July 9, 2006 in Business

Community assets

Staff writer
 
Jed Conklin photo

Harold Gilkey, left, CEO and chairman of Sterling Financial Corp.; Heidi Stanley, chief operating officer for Sterling Savings Bank; and William Zuppe, chairman and CEO of Sterling Savings Bank, share a laugh in front of Sterling Financial Corp. headquarters in downtown Spokane.
(Full-size photo)

At a glance

» Sterling Savings now has about a 3 percent market share for deposits in Washington, Idaho, Montana and Oregon. The FirstBank deal will add 21 branches and bolster key markets in Coeur d’Alene and Boise. Sterling also has an eight-state network of mortgage-loan offices through its subsidiaries, Action Mortgage Co. and Intervest-Mortgage Investment Co.

Two decades ago a group of professionals hired to open the first Sterling Savings Bank, then called Sterling Savings Association, posed a tough question to their new boss, Chairman Harold Gilkey.

What were his goals for total assets?

Gilkey thought about the question. At the time, there were widespread savings and loan failures and people within the industry were naturally apprehensive. So he gave his new hires a figure that was high enough to motivate but reasonable enough to reassure: $500 million.

Privately, however, Gilkey thought Sterling could and would reach more than $1 billion in assets.

Twenty-three years later, Sterling has about $8 billion in assets, several subsidiaries and 143 bank branches in four states.

After pending mergers are completed with FirstBank NW Corp. and Lynnwood Financial Group Inc., Sterling Financial Corp. will have 164 bank branches. Gilkey expects through normal growth that assets will reach around $10 billion by early 2007.

With both an emphasis on friendly service and a commercial charter that enables it to make loans up to $70 million, the financial institution started by Gilkey and his longtime friend and colleague, William Zuppe, has positioned itself as the region’s biggest small bank.

“I think up the projects and he gets them done,” quipped Gilkey, chairman and CEO of parent organization Sterling Financial Corp., of his partnership with Zuppe, who’s chairman and CEO of Sterling Savings Bank.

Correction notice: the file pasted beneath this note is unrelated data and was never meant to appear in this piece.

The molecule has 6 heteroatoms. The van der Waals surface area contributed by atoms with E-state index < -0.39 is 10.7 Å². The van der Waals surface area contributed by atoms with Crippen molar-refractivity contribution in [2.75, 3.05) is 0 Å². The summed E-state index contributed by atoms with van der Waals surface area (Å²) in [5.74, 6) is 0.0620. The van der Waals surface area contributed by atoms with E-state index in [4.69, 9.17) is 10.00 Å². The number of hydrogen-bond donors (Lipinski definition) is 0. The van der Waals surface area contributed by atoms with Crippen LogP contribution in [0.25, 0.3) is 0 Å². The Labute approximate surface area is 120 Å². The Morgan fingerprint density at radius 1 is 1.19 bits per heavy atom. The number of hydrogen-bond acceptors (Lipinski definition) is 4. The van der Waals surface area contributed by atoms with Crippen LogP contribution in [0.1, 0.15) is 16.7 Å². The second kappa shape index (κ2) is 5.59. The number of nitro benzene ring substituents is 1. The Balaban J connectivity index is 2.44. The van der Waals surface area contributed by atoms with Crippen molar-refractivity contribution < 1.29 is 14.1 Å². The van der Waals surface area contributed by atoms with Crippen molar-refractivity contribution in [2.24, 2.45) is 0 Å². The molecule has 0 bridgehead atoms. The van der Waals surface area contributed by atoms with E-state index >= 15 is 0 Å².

Sterling Savings now has about a 3 percent market share for deposits in Washington, Idaho, Montana and Oregon. The FirstBank deal will add 21 branches and bolster key markets in Coeur d’Alene and Boise. Sterling also has an eight-state network of mortgage-loan offices through its subsidiaries, Action Mortgage Co. and Intervest-Mortgage Investment Co.

The Spokane-based company’s stock traded at about $32 a share recently, a steep rise from about $5 a share five years ago. Last year, net income reached $61.2 million and Sterling Financial Corp. started paying stockholders a quarterly cash dividend (the bank had previously paid stock dividends).

Industry analysts following Sterling have given it strong marks for performance and believe the company will continue to have solid growth.

Mike McMahon, managing director of the San-Francisco-based Sandler O’Neill + Partners, LP, an investment banking firm that sometimes works for Sterling, said that Sterling is now the largest bank headquartered in the Northwest. Seattle-based competitor Washington Mutual is a thrift, a charter that Sterling itself held from its inception until a year ago.Part of the company’s success with mergers may involve being in the right place at the right time, McMahon said, but the larger picture is that the company has a depth and breadth of quality managers.

“They have a very good management team that has executed flawlessly for a long time and won the respect and favor of Wall Street,” McMahon said.

McMahon predicts that Sterling’s future role as a consolidator will continue as the company picks up other banks that lack the assets they need to compete and grow.

“I would expect them to do more deals over there, while ultimately being acquired at some point down the road,” said McMahon, adding that this observation is based on a consolidation trend in banking and not on any indicators that Sterling is positioning itself to be purchased.

But Sterling is also nearing a crossroads. As the company expands, will it continue to play a regional role or branch out? In growing, will Sterling retain the community focus that lends a hometown feel in the cities it serves?